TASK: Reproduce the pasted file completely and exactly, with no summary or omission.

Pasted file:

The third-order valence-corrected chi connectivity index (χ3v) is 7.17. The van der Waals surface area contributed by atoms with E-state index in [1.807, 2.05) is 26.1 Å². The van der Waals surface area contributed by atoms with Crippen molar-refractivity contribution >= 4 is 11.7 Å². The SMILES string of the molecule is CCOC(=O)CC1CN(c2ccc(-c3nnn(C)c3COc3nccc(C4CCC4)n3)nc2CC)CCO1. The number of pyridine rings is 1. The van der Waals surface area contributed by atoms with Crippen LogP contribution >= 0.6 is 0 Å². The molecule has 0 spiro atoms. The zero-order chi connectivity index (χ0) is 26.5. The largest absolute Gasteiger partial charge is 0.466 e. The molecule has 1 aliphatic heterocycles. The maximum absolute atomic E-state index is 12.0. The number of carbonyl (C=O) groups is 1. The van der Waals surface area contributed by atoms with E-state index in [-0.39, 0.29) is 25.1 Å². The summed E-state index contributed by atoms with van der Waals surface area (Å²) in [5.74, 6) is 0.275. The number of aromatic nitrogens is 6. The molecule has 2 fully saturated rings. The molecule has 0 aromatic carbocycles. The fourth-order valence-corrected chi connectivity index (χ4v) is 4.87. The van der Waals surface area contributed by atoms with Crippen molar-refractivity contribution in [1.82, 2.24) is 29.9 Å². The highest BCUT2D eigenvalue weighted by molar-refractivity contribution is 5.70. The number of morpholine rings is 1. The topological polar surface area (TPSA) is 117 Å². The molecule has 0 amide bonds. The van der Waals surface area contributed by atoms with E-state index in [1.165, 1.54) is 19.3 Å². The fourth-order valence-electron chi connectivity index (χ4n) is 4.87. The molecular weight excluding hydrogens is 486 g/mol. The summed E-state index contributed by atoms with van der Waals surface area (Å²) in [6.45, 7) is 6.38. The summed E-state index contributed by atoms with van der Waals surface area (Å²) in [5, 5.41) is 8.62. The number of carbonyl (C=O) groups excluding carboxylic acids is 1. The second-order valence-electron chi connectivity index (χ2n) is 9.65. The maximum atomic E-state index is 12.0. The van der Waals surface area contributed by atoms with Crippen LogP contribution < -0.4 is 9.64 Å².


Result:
The third-order valence-corrected chi connectivity index (χ3v) is 7.17. The van der Waals surface area contributed by atoms with E-state index in [1.807, 2.05) is 26.1 Å². The van der Waals surface area contributed by atoms with Crippen molar-refractivity contribution >= 4 is 11.7 Å². The SMILES string of the molecule is CCOC(=O)CC1CN(c2ccc(-c3nnn(C)c3COc3nccc(C4CCC4)n3)nc2CC)CCO1. The number of pyridine rings is 1. The van der Waals surface area contributed by atoms with Crippen LogP contribution >= 0.6 is 0 Å². The molecule has 0 spiro atoms. The zero-order chi connectivity index (χ0) is 26.5. The largest absolute Gasteiger partial charge is 0.466 e. The molecule has 1 aliphatic heterocycles. The maximum absolute atomic E-state index is 12.0. The number of carbonyl (C=O) groups is 1. The van der Waals surface area contributed by atoms with E-state index in [-0.39, 0.29) is 25.1 Å². The summed E-state index contributed by atoms with van der Waals surface area (Å²) in [5.74, 6) is 0.275. The number of aromatic nitrogens is 6. The molecule has 2 fully saturated rings. The molecule has 0 aromatic carbocycles. The fourth-order valence-corrected chi connectivity index (χ4v) is 4.87. The van der Waals surface area contributed by atoms with Crippen molar-refractivity contribution in [1.82, 2.24) is 29.9 Å². The highest BCUT2D eigenvalue weighted by molar-refractivity contribution is 5.70. The number of morpholine rings is 1. The topological polar surface area (TPSA) is 117 Å². The molecule has 0 amide bonds. The van der Waals surface area contributed by atoms with E-state index in [1.165, 1.54) is 19.3 Å². The fourth-order valence-electron chi connectivity index (χ4n) is 4.87. The molecular weight excluding hydrogens is 486 g/mol. The summed E-state index contributed by atoms with van der Waals surface area (Å²) in [6.45, 7) is 6.38. The summed E-state index contributed by atoms with van der Waals surface area (Å²) in [5, 5.41) is 8.62. The number of carbonyl (C=O) groups excluding carboxylic acids is 1. The second-order valence-electron chi connectivity index (χ2n) is 9.65. The maximum atomic E-state index is 12.0. The van der Waals surface area contributed by atoms with Crippen LogP contribution < -0.4 is 9.64 Å².